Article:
Morgan Stanley

Bank topped US rankings in growth, profitability and return-on-risk last year, according to The Banker's latest data. 

What a difference a year makes. In March 2020, the first coronavirus cases started being reported, before snowballing in the US. Since then, like most, the country and its banks have had to deal with movement restrictions that sank the economy into recession — although economic activity now seems to be on the mend. In this scenario, profitability and asset quality were particularly hard to maintain. Yet, banks, generally, performed well.

In particular, Morgan Stanley’s growth in assets, loans, deposits and operating income were substantially higher than the other large US banks, according to The Banker’s latest performance ranking, which scores banks based on eight indicators. Only the 20 largest lenders headquartered in the US are included in the performance analysis. 

Thanks to its growth, profitability and return-to-risk indicators, Morgan Stanley was the overall best-performing US bank last year. Its growth score was comfortably ahead of second-placed Goldman Sachs’s. It also did relatively well in terms of profitability and return-on-risk, where it scored second after PNC Financial in both cases. In turn, PNC Financial sits in second place in the overall performance ranking.

Discover Financial Services proved to be the most sound and efficient US bank. Based in Riverwoods, Illinois, Discover is a digital bank and the 29th largest by Tier 1 capital, when including foreign-owned subsidiaries in the list. By the end of 2020, the bank had an 11.52% capital-to-assets ratio — better than the 10.17% of the previous year. Its cost-to-income ratio, a measure of operational efficiency, was 40.21% — although this is worse than the previous 38.25%, the ratio is still comfortably below that of its peers. The second most efficient bank, Capital One Financial Corporation, closed 2020 with a cost-to-income ratio of 53.81%; and the third-best, Regions Financial Corporation, with 58.15%.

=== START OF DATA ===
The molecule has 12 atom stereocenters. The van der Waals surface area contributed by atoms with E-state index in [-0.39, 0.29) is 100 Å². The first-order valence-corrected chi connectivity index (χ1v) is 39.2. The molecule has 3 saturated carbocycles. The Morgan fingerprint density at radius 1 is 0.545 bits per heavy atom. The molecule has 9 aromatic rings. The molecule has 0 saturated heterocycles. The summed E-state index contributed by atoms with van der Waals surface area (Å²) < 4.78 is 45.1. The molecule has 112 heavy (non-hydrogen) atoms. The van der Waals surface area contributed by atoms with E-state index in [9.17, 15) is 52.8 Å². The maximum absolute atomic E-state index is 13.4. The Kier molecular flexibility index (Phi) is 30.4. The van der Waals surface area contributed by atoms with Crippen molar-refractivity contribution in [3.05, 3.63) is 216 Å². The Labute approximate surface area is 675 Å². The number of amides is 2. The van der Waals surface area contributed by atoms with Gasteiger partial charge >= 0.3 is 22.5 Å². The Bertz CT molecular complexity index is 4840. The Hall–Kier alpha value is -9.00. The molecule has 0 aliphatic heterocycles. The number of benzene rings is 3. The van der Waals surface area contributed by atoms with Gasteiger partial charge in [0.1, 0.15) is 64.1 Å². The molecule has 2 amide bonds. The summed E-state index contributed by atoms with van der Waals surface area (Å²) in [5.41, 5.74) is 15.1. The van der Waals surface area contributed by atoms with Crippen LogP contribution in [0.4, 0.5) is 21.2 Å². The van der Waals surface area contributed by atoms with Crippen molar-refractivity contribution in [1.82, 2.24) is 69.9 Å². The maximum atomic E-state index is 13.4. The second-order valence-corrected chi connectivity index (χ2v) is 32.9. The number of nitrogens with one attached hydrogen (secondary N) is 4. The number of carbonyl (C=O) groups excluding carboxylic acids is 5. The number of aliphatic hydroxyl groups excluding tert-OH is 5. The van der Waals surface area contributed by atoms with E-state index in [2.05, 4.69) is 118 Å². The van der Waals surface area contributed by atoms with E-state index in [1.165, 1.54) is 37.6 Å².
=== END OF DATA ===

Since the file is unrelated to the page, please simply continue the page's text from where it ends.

State Street tops the asset quality and liquidity tables. The former indicator is an amalgamation of several ratios: allowance for loan losses on gross total loans, non-performing loans and impairment charges to total operating income. It also considers their annual change. The latter indicator groups the loans-to-assets ratio and the loans-to-deposits ratio, as well as their annual changes. 

Finally, Truist Bank, the lender born from the merger between SunTrust and BB&T at the end of 2019, has the best leverage score, with an 86.07% liabilities-to-assets ratio.

JPMorgan, the largest bank by Tier 1 capital and assets, is 10th in the overall performance ranking. Bank of America, the country’s second largest, ranks 17th in terms of performance. Citigroup, which is third by size, is 19th by performance. The US’s three largest banks have all become bigger both in terms of Tier 1 capital and assets over the past year. Canada’s TD Bank is the largest foreign-owned lender in the country; followed by Spain’s Santander and UK-based HSBC.

Looking at where the best-performing banks are located across the US, five are headquartered in New York, with the others scattered across different cities and states: Pittsburgh, Pennsylvania, for PNC Financial; Charlotte, North Carolina, for Truist Bank; McLean, Virginia, for Capital One; Boston, Massachusetts, for State Street; and Birmingham, Alabama, for Regions.


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